Overclock.net banner

1 - 14 of 14 Posts

·
Registered
Joined
·
12 Posts
Discussion Starter #1
Hi folks,

I recently did my first OC - followed the guide from Linus Tech Tips YouTube video since it's the same as my CPU. It went well, but I have a few questions.

My system:
Intel i7-5820k
ASUS x99-A
Noctua NH-D15 air cooler
Corsair RM750i PSU
32 GB Corsair Vengeance Lpx DDR4-2666MHZ (8 x 4GB sticks)
ASUS GTX 660
2 HDDs, 2SSDs, 2 external drives

I leave my system on all day and use it most of the day, and I also do a lot of video work (editing in Premiere, mograph in AE, compositing in Nuke, CG in C4D, simulations in RealFlow, etc.) which is why I went for a system with a lot of RAM and a 6-core CPU.

QUESTIONS:
1) I recently overclocked the system and, following Linus' guide, started off with the CPU core at 45 and the voltage at 1.3. I ran the AIDA64 test and had a couple cores touch the low 80s - I understand that to be not great.
Q: Is it considered inadvisable to keep these settings just if the CPU touches the low 80s, or if it AVERAGES in the 80s? In the former, I might as well keep it at 45 and 1.3, otherwise I'll have to lower it, especially given the long render times I sometimes do on the machine.

2) Deciding to leave the system at 1.25v, I next turned on the XMP ram profile at 2666 - this changed the cpu strap to 125. Deciding to play it safe, I put the CPU core at 35 (35 x 125 = 4,375). Ran AIDA again and the temps averaged in the 70s, two cores (that I could see) went into the 80s.
Q: I'd rather stay with a slightly lower Mhz and know I'm not risking anything with my temps - are these settings good for my "final" settings? You can find idle and load temp screenshots below.

3) I did a bit of Googling and it seems that the XMP profile for the RAM makes little to no difference - 2-5% in a few cases, in some cases no difference. Is it better to just leave the RAM XMP off and know I can boost my CPU core speed a bit to get my MHZ up from 4.375 to 4.5, both at 1.25v? Then again, maybe I won't even notice the difference for the ran RAM at 2666 instead of 2111 in something like After Effects?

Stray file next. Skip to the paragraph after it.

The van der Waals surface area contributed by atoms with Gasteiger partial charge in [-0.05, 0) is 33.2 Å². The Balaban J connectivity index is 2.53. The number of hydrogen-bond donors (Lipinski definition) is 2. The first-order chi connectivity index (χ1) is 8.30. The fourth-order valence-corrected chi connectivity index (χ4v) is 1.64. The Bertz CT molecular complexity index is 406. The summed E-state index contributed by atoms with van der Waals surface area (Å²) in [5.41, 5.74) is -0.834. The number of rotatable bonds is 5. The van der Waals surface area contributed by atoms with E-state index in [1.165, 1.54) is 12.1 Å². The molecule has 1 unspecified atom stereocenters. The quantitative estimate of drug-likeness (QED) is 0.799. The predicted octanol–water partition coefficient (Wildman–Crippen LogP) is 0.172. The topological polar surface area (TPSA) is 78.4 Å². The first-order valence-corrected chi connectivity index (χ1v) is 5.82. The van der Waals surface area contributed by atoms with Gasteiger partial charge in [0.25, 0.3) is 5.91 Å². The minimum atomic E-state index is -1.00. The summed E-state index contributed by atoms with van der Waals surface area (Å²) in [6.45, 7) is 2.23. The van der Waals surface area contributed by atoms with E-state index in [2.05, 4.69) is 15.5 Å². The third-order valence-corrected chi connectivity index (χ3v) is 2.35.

4) Until my OC I've never heard my Corsair RM750i fan boot up - it only does it when it's under a certain percentage of output. Previously the fan was never on, even during 100% CPU-utilization Cinema4d renders, which I would sometimes run for 12+ hours. Given that the fan now DOES turn on with my OC settings, is it going to be safe if I continue doing long 12+ hour, 100% CPU renders? Is this safe for consistent use? Say, one or two long renders a week for the next few years?

FINALLY, QUESTION IN TITLE:

5) After the OC I've noticed that most of the time I boot up my computer in the morning it doesn't boot - just goes to a black screen, no BIOS, nothing. I then flip the on/off switch on the power supply and the machine boots fine. Maybe 20% of the time this doesn't happen and it will boot on the first press of the power button. Needless to say, this has me worried, and I suspect it has something to do with the OC. The power supply is new - roughly 9 months old - and I understand it's a very good one so I doubt that's the problem. Any advice for what's going on here?

Any advice would be appreciated. Thanks!

PS

Here are some benchmark stats for my new machine that I'm comparing to my old i5-750 - please take a look and let me know if these benchmark results are in-line with what I should expect from this OC:

Computer Benchmarks I5-750 / I7-5820 3.3 / I7-5820 4.37 XMP